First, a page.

Seminar Overview

In the context of macroecological and financial crises that have dramatically shifted attention toward the management of multiple forms of garbage, excess and inefficiency, this seminar explores the cultural logics and politics of waste in contemporary urban life. Registered in terms of space (blight, sprawl, vacancy), time (waiting, boredom, drudgery), resources (refuse, trash), and increasingly in terms of digital information technologies (e-waste, obsolescence, “delete”), waste marks the residue, the left-over, the cast-off, the remainder, the damaged, the unclassifiable, the useless. Especially at a time when our virtual and material worlds are designed to streamline and optimize urban life at all scales – from operative landscapes to responsive systems to productivity software – our cultural definitions and regulations of waste are central to the ordering of our environments and ourselves.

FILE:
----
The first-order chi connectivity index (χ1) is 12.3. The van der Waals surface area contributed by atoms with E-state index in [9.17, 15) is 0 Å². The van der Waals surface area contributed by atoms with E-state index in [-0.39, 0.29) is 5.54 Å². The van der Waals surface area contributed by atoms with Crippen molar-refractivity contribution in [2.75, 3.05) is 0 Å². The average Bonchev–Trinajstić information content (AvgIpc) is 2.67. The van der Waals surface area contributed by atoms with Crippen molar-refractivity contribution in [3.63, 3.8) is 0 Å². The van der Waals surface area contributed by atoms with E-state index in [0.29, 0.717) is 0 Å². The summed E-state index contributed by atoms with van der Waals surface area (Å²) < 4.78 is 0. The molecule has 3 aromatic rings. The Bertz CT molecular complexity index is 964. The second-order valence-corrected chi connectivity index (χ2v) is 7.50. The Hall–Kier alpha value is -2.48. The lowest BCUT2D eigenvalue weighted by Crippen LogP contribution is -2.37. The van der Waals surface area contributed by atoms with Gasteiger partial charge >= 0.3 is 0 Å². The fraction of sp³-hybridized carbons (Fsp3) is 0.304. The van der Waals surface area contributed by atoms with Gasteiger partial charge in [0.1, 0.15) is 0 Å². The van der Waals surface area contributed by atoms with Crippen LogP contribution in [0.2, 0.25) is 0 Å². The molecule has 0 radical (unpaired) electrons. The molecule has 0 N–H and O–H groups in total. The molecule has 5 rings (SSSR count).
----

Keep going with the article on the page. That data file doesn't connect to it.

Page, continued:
Grounded in an understanding of the city as the irreducible density of people, built environments, and information architectures, students in this course will interpret the history of waste through the double lenses of urban development and media cultures. This research will be accompanied throughout by a range of art and design experiments that take up waste as matter for critique, reuse, or reinvention.

This seminar is project-focused, and students will be encouraged to use New York City as a laboratory for expanded research and intervention.

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